Smile - It seems so simple, but a genuine smile can go a long way towards putting people at ease.

Trust your instincts - Not all families will be open to connecting with you.  Not all families will be genuine in their communication with you.  Learn to recognize the "norm" for your children's families and trust your instincts if something doesn't seem right.

Understand that birth parents' anger is often an expression of grief - There are times when your child's parent might lash out at you in anger.  As difficult as that may be, try not to take it personally.  My pastor always says, "Hurt people, hurt people."  Don't allow angry words or actions stop your compassion.  Remember how angry and frustrated that you get with the system, and try to put yourself in the parent's shoes.  They are frustrated by the same lack of communication and time tables and requirements put on them by the system as we are, but they are experiencing all of this while grieving the loss of their children.

Validate parents' concerns and feelings - Birth parents will naturally have fears and huge emotions throughout the time their child is in care.  Fear, anger, frustration, grief...  Take the time to really listen to them as they share those feelings with you.  Acknowledge them.  Validate them.  Parents want to know they're being heard.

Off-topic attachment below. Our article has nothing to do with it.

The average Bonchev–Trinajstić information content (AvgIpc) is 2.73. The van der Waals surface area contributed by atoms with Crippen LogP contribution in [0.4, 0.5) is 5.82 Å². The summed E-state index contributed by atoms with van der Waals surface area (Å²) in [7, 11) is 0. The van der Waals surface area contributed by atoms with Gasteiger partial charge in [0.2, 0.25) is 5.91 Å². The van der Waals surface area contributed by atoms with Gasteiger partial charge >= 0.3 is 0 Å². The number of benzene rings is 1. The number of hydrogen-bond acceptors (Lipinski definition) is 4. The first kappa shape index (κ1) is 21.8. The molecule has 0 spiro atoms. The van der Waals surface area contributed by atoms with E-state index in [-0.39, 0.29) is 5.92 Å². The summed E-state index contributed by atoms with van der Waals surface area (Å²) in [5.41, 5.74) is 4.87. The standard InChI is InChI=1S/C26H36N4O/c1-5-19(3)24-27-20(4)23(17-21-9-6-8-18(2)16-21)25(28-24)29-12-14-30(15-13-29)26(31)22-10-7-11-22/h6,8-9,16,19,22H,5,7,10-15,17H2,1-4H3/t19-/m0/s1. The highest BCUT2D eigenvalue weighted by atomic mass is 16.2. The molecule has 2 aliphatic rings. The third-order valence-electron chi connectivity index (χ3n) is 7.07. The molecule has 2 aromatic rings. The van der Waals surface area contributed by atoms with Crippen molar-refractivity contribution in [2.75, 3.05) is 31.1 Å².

Welcome parental input regarding cultural traditions or differences and utilize their skills - I am absolutely willing to learn anything I need to learn when it comes to children of a different race or cultural background, but I'm the first to admit that I don't have a clue what I'm doing half of the time.  One case in point would be the pronunciation of Monkey's last name.  I taught him one way, only to find out two years later that it's pronounced completely differently!  And how did I find out, you might ask.  Well it wasn't because I asked.  Monkey just happened to be telling me everyone's "big" names, and he proceeded to say his name the way I taught him and his father's name the way it's actually pronounced!  I was mortified.  To this day, my kid doesn't know how to pronounce his own name!  Even now I have to remind myself to ask Monkey's father about things that might be cultural so I don't go out of my mind wondering what he's thinking.  Our little ones' parents should be our "go to" people when it comes to cultural and racial differences.